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Communities Coordinating for Healthy Development: Minnesota’s ABCD III Initiative National Academy for State Health Policy Annual Conference October 5,

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Presentation on theme: "Communities Coordinating for Healthy Development: Minnesota’s ABCD III Initiative National Academy for State Health Policy Annual Conference October 5,"— Presentation transcript:

1 Communities Coordinating for Healthy Development: Minnesota’s ABCD III Initiative National Academy for State Health Policy Annual Conference October 5, 2011 Castellano

2 Project Overview Purpose of the project – To improve linkages between primary care providers, medical specialists, and other child and family service providers in the community to support the healthy development of Minnesota’s children ages birth to 3 years – Build upon previous initiatives (ABCD II and ABCD Screening Academy) – Focus is on referral, care coordination and building a system within the community 2 Castellano

3 Project Structure 4 pilot community teams including: a clinic and early intervention, plus public health, Head Start, and others Clinic has a designated care coordinator Clinic conduct universal developmental and mental health screening Early Intervention program willing to work with clinic staff to improve referrals 3 Castellano

4 CCHD Participating Communities 4 Castellano

5 Team Project Participation Attend annual in-person learning collaboratives Participate in monthly technical assistance phone calls and/or webinars Hold regular, local team meetings (monthly) Use Model for Improvement PDSA cycles for QI Participate in project evaluation activities (monthly data submission, annual surveys) 5 Castellano

6 Technical Assistance to Teams Attend team meetings Assist with quality improvement process Help teams figure out how to collect the evaluation data at their site Provide sample forms and materials from other sites or states Assist in setting up and using the Access database for tracking Topical webinars over the lunch hour Annual learning collaboratives 6 Castellano

7 Technical Assistance Webinars October Screening and Referral November Help Me Grow and Care Coordination February 2011 – Implementing screening tools and a referral system (Park Nicollet Clinic System) March 2011 – Data gathering and tracking for HMG (Wilder Research) April 2011 – Coding and Billing May 2011 – ABCD III Baseline Data Upcoming – Help Me Grow/IEIC restructure and how to engage and involve parent partners 7 Castellano

8 Community Based Activities Community teams meeting regularly Clinic consent forms in use Teams using referral/feedback forms between HMG and clinic Written protocols for clinic flow and clinic/early intervention communication Clinics using Access database or other tracking system to support care coordination 8 Castellano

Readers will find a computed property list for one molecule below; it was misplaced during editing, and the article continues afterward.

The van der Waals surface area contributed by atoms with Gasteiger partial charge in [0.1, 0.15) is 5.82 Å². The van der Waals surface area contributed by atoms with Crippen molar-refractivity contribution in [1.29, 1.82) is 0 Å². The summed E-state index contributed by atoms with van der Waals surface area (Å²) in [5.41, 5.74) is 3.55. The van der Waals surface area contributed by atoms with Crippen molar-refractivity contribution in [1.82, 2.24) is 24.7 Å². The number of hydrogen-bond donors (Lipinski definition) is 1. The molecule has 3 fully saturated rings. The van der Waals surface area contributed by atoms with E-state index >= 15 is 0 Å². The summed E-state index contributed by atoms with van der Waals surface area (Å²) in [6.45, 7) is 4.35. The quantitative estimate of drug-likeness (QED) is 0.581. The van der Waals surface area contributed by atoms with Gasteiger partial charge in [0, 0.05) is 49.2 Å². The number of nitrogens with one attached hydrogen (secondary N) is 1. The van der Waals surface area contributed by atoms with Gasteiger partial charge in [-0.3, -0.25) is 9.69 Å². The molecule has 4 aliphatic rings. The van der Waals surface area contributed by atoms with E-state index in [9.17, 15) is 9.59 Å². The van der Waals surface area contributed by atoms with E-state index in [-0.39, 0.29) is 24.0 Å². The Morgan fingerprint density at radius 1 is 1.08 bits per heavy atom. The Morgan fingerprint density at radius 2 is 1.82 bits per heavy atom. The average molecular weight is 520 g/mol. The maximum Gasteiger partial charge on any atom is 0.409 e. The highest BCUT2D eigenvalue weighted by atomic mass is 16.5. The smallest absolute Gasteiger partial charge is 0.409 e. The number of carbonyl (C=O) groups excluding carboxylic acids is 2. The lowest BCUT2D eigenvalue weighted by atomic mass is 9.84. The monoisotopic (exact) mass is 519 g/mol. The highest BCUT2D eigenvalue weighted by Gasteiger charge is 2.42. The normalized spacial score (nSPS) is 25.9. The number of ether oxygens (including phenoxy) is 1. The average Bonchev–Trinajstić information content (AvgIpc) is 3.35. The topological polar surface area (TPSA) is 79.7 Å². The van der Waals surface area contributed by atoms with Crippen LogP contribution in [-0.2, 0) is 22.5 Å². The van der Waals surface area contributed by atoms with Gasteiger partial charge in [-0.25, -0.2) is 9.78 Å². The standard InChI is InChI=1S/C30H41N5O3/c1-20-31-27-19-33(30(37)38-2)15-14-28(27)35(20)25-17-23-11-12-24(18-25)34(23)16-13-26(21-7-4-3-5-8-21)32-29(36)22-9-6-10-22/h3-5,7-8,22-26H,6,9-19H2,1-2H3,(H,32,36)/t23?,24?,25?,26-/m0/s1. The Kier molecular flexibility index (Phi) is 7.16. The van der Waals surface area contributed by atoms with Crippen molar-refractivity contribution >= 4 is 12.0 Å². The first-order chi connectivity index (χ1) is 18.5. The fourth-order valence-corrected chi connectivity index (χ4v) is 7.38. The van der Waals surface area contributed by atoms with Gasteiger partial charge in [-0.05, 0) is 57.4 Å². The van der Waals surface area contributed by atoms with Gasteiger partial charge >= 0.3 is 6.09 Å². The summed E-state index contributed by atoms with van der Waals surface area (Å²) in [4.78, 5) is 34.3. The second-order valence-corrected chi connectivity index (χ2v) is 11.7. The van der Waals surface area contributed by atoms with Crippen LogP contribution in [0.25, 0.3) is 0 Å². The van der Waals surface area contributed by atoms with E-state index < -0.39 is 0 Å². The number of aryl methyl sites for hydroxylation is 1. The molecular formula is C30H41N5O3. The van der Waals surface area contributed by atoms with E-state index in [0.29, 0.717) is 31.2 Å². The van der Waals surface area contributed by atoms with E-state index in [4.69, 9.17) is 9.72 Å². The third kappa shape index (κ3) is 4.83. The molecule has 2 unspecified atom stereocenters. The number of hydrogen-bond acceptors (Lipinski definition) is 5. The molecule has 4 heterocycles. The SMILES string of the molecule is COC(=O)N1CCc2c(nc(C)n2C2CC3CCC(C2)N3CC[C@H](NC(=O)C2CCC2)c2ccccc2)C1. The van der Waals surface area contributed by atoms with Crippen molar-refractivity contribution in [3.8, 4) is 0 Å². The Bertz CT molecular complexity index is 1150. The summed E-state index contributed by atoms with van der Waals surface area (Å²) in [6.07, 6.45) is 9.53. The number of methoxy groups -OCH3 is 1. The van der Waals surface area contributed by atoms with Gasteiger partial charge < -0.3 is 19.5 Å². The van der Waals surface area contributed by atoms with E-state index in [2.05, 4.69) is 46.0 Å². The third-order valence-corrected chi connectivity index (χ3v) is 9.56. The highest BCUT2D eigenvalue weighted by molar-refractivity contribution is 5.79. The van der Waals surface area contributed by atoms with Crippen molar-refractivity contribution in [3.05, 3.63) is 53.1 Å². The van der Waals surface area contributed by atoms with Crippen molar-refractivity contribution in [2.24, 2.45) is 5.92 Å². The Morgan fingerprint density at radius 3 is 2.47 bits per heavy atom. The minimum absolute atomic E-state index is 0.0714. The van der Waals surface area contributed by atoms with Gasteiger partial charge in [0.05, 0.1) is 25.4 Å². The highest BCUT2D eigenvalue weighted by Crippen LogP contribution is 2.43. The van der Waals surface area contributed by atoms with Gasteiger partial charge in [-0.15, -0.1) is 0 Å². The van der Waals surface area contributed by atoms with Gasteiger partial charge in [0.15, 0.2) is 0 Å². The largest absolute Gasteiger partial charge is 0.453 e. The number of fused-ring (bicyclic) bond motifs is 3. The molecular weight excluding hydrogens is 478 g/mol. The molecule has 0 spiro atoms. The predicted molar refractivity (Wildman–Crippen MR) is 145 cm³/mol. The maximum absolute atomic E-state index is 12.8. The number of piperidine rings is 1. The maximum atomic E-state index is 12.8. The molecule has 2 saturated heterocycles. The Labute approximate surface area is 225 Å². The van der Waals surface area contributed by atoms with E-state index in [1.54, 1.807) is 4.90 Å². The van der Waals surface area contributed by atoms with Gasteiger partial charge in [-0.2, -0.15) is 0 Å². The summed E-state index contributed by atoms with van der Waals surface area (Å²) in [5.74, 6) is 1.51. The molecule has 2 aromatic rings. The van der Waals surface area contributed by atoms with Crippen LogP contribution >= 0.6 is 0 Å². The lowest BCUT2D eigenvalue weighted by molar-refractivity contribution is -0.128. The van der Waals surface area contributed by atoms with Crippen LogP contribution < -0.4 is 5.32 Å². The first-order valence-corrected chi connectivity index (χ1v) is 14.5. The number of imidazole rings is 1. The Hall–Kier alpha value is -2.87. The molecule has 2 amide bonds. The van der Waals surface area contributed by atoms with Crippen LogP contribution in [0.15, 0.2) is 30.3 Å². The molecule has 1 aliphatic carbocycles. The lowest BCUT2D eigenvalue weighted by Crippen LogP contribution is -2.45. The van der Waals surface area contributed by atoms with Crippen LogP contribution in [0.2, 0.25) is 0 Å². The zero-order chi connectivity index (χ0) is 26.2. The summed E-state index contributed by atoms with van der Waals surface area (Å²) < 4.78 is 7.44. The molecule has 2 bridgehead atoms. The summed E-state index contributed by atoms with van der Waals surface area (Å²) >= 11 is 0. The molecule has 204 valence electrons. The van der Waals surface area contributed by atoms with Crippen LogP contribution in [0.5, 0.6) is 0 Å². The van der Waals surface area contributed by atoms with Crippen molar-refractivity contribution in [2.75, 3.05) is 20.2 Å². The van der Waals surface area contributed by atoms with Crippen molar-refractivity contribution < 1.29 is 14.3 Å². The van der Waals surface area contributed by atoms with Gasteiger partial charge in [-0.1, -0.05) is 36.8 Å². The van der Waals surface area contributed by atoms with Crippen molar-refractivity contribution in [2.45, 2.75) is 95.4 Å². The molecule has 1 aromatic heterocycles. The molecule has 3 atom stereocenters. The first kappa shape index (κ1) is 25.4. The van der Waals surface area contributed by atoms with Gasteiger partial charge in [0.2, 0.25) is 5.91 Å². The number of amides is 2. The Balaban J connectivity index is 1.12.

9 Health Care Home Helps Parallel activities to HCH requirements and measures: – Access data base meets all HCH referral tracking requirements – Care coordinator role similarly defined – Expectations regarding follow-up – A clinic improvement team in place w/parents Most participating clinics viewed ABCD III as step toward preparing for Health Care Home certification 9 Castellano

10 Systems Based Activities Joint Human Services and Education Dept. trainings to enhance billing for early intervention services Continued work on consent forms w/Dept. of Ed Enhancing early intervention statewide on-line referral to give providers local contact info for follow-up Refining data base MOC4 application Developing standardized referral and feedback forms 10 Castellano

11 St. Luke’s Clinic Referral Process 11 Castellano

12 St. Luke’s Clinic Referral Process 12 Castellano

13 St. Luke’s Clinic Referral Process 13 Castellano

14 Evaluation & Measurement Frequency: baseline and each subsequent year of the grant for most measures Five surveys: – Parent – Provider – Help Me Grow/Early Intervention staff – Clinic administrators – Care Coordinators Clinic tracking data, monthly reports 14 Castellano

15 Provider Referrals 15 Castellano

16 Parent Survey Majority of parents said they completed a questionnaire of child’s development (63%) and mental health (56%) some time in the last year Less than ½ of those whose provider noted a concern were referred to HMG Parents reported referrals most often to specialists (18%), followed by community services (10%), Early Intervention (7%) 16 Castellano

17 Parent Survey Providers discussed next steps with ½ of those receiving mental health screening and 62% receiving developmental screening 12% of families indicated they were receiving care coordination from their clinic 7% said that they need someone to coordinate their child’s care 17 Castellano

18 Early Intervention Referrals since January, Castellano

19 What We’ve Learned Office flow very individualized, everyone has to invent their own wheel, would be hard to role out en masse Written protocol an important step State agency restructure of EI changed local contacts Clinics in the midst of other projects (EMR) struggled Helps for clinic and EI staff to meet each other Some EI programs discouraging “too many” referrals – 2 way communication helps build trust on both sides Previous clinic experience with QI important, or teach it to them 19 Castellano

20 Contacts Glenace Edwall: Susan Castellano: Meredith Martinez: Ruth Danielzuk: Catherine Wright: Castellano


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